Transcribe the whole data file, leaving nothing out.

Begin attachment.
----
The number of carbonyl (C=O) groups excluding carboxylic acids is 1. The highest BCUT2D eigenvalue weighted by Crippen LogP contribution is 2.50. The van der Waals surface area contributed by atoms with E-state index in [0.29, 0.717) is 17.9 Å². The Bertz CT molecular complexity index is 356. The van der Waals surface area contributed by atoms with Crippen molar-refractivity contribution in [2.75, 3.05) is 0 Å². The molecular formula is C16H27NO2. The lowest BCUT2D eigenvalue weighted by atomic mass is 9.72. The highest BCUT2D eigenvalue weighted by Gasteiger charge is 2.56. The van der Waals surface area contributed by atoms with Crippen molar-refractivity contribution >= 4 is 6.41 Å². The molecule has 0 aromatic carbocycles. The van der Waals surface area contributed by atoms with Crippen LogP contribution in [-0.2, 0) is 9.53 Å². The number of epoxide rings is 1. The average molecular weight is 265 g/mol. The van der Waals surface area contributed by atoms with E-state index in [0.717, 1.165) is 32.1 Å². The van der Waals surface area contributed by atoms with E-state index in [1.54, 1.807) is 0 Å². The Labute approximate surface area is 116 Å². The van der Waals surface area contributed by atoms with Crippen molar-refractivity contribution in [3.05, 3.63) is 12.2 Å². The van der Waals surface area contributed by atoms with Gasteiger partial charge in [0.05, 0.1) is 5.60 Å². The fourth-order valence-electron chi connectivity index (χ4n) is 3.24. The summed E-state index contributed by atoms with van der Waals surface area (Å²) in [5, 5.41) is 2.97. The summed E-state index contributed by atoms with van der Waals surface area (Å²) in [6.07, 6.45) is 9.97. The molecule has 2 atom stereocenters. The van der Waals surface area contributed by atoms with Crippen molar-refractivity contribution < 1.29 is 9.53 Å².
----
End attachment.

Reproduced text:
The number of carbonyl (C=O) groups excluding carboxylic acids is 1. The highest BCUT2D eigenvalue weighted by Crippen LogP contribution is 2.50. The van der Waals surface area contributed by atoms with E-state index in [0.29, 0.717) is 17.9 Å². The Bertz CT molecular complexity index is 356. The van der Waals surface area contributed by atoms with Crippen molar-refractivity contribution in [2.75, 3.05) is 0 Å². The molecular formula is C16H27NO2. The lowest BCUT2D eigenvalue weighted by atomic mass is 9.72. The highest BCUT2D eigenvalue weighted by Gasteiger charge is 2.56. The van der Waals surface area contributed by atoms with Crippen molar-refractivity contribution >= 4 is 6.41 Å². The molecule has 0 aromatic carbocycles. The van der Waals surface area contributed by atoms with Crippen LogP contribution in [-0.2, 0) is 9.53 Å². The number of epoxide rings is 1. The average molecular weight is 265 g/mol. The van der Waals surface area contributed by atoms with E-state index in [0.717, 1.165) is 32.1 Å². The van der Waals surface area contributed by atoms with E-state index in [1.54, 1.807) is 0 Å². The Labute approximate surface area is 116 Å². The van der Waals surface area contributed by atoms with Crippen molar-refractivity contribution in [3.05, 3.63) is 12.2 Å². The van der Waals surface area contributed by atoms with Gasteiger partial charge in [0.05, 0.1) is 5.60 Å². The fourth-order valence-electron chi connectivity index (χ4n) is 3.24. The summed E-state index contributed by atoms with van der Waals surface area (Å²) in [5, 5.41) is 2.97. The summed E-state index contributed by atoms with van der Waals surface area (Å²) in [6.07, 6.45) is 9.97. The molecule has 2 atom stereocenters. The van der Waals surface area contributed by atoms with Crippen molar-refractivity contribution < 1.29 is 9.53 Å².